Saturday’s performance against Bournemouth saw the metaphorical Stoke City bubble burst. It was not just a disappointment from the first loss since September but a return of problems that dated back to before the good run. Many are suggesting that this Sunday’s clash against Watford could be the most important in Mark Hughes’ time at Stoke, so what should Hughes do the win the game?
Welshman musn't change the backline
At a time where most areas of the pitch are seeing stuttering and irregular performances the defence has returned to being the solid and steady foundation it was under Tony Pulis. The defence needs to simply be left as it is, aside from the return of Glen Johnson for the injured Phil Bardsley.
If there is any temptation to move Bruno Martins Indi to left back, as Stoke did the last time they had an away match on the outskirts of London, it needs to be rejected as fast as possible. After so many troubles last season Hughes has seemingly found a solution and it has been the basis for Stoke’s rise up the table.
Faith must be placed in Bojan
The Spaniard had an awful day against Bournemouth. He struggled to get into the game and despite winning the penalty failed to convert it for the first time in his Stoke career. Some fans have been calling for his head and arguing that he was the reason that the six game unbeaten run came to an end.
The reactionary view is hopefully not shared by ‘Sparky’ as it would be beyond unfair to drop someone for missing a penalty. It has been clear during the two seasons that Bojan has been in Staffordshire that a period of time in the squad is required to get him performing, and now is the time for Hughes to show faith in the Masia graduate.
Don't leave the midfield empty
Two defensive midfielders has been the major tactical switch that Hughes made to stop the rot and bring about Stoke’s six game unbeaten run. Geoff Cameron and Glenn Whelan had provided a solid base to provide balance to an increasingly unbalanced side.
With both of these two players unavailable for the Bournemouth fixture Hughes failed to assign Joe Allen or Charlie Adam to fill in the holding role, leaving the defence vulnerable. Watford are a more clinical prospect than Eddie Howe’s men and will massively exploit this area if it is open again.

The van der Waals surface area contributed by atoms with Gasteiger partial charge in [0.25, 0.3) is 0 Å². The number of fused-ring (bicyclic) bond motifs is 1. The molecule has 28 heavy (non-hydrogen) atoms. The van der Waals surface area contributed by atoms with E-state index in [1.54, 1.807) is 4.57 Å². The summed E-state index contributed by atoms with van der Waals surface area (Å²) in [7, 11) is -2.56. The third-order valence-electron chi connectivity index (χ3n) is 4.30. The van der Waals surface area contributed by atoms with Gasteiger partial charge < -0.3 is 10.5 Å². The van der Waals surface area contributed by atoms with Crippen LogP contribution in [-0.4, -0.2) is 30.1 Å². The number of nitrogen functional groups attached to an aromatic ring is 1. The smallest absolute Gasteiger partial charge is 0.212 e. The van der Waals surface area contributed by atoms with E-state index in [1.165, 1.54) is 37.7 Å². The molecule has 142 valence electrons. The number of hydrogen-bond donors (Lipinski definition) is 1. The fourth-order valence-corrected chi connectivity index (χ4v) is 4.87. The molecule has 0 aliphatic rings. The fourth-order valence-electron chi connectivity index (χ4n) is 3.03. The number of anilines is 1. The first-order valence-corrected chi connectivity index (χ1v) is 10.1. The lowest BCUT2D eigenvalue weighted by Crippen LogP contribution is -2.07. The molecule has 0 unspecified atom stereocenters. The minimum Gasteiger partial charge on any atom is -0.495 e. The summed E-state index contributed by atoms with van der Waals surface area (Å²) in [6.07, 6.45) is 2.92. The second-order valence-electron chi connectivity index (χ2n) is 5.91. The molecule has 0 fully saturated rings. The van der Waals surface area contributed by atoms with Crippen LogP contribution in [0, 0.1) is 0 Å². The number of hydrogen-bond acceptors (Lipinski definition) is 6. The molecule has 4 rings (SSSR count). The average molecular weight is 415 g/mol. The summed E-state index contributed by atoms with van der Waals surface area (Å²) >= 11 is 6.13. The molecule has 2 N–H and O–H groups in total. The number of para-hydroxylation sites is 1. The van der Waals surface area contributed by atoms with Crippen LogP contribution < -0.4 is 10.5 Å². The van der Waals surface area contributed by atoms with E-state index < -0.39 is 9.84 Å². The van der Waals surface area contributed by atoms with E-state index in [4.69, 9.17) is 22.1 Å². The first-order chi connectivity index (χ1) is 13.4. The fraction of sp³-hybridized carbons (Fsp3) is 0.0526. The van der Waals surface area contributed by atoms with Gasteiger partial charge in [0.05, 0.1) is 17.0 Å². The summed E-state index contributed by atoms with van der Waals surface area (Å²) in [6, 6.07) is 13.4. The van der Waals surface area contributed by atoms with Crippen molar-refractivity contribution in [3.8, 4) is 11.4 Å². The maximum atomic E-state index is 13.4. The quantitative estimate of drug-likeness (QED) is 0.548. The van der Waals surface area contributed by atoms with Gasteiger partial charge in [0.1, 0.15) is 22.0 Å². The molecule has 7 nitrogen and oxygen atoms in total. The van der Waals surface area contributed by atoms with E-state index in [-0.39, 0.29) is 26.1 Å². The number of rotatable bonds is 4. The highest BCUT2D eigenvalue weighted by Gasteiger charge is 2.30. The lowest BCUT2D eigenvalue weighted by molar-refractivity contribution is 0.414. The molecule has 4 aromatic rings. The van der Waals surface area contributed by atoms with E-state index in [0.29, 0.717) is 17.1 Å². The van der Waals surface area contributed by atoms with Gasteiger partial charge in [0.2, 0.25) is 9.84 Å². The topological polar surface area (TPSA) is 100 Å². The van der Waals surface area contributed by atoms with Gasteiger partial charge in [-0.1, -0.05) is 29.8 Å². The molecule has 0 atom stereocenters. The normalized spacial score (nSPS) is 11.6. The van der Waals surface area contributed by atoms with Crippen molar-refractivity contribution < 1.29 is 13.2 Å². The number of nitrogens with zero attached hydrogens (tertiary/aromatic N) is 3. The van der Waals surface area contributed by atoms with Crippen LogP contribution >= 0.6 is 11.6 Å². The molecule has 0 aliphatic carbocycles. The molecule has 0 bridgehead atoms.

Don't be afraid to go direct
This is not an urge for a return to the old style of play that was synonymous with Stoke, instead it as an urge to get the ball forward with pace and style. This is to help Manchester City loanee Wilfried Bony, who has hardly had the most exciting start to the season. Bony is often left without the correct service and this is the reason for his lack of goals.
Bony either needs the ball in the air or rolled into him allowing him to hold up play and create space for others. Instead the current plan seems to involve playing through balls in behind the Ivorian, which he is not suited to and as such totally killing any attacking impetus the side has. Going direct will assist Bony to get more involved in the game and this will help the side to score more goals, an area they drastically under perform in.
Work on set pieces
Firstly Stoke need to give up with the zonal marking system. Hughes switched to this plan to try and reduce the amount of fouls being given for holding in the box, and despite it achieving this aim it has led to a continuation of poor defending. The system creates more problems than it solves and Stoke have conceded eight goals from set pieces already this season, only better than Crystal Palace who have conceded nine. Further to this Watford have been guilty of giving away cheap free kicks in dangerous areas so far this year. This should adequately wet Xherdan Shaqiri’s appetite as the winger has already scored from two direct free kicks this season, and could be Stoke’s route to victory.
As Stoke set about trying to return to winning ways it may be worth following these guidelines as they will hopefully address the areas that let the side down against Bournemouth.